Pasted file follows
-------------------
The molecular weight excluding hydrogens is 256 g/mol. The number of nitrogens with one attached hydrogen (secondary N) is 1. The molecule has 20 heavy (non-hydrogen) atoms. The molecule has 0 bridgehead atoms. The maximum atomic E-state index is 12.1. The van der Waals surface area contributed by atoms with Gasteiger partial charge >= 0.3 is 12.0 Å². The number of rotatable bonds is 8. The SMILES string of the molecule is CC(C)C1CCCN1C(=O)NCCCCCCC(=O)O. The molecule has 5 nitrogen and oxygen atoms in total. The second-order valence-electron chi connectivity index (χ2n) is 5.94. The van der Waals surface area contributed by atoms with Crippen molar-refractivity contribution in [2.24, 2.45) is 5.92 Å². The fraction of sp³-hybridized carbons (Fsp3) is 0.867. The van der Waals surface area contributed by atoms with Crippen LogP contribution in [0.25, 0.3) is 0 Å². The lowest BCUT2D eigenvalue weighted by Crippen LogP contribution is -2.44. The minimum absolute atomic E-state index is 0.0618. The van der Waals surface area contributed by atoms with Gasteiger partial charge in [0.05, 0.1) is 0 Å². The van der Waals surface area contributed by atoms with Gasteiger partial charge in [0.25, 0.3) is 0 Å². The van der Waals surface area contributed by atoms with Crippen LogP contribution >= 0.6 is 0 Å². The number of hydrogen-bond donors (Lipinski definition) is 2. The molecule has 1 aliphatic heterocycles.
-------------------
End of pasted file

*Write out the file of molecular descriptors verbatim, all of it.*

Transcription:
The molecular weight excluding hydrogens is 256 g/mol. The number of nitrogens with one attached hydrogen (secondary N) is 1. The molecule has 20 heavy (non-hydrogen) atoms. The molecule has 0 bridgehead atoms. The maximum atomic E-state index is 12.1. The van der Waals surface area contributed by atoms with Gasteiger partial charge >= 0.3 is 12.0 Å². The number of rotatable bonds is 8. The SMILES string of the molecule is CC(C)C1CCCN1C(=O)NCCCCCCC(=O)O. The molecule has 5 nitrogen and oxygen atoms in total. The second-order valence-electron chi connectivity index (χ2n) is 5.94. The van der Waals surface area contributed by atoms with Crippen molar-refractivity contribution in [2.24, 2.45) is 5.92 Å². The fraction of sp³-hybridized carbons (Fsp3) is 0.867. The van der Waals surface area contributed by atoms with Crippen LogP contribution in [0.25, 0.3) is 0 Å². The lowest BCUT2D eigenvalue weighted by Crippen LogP contribution is -2.44. The minimum absolute atomic E-state index is 0.0618. The van der Waals surface area contributed by atoms with Gasteiger partial charge in [0.05, 0.1) is 0 Å². The van der Waals surface area contributed by atoms with Gasteiger partial charge in [0.25, 0.3) is 0 Å². The van der Waals surface area contributed by atoms with Crippen LogP contribution >= 0.6 is 0 Å². The number of hydrogen-bond donors (Lipinski definition) is 2. The molecule has 1 aliphatic heterocycles.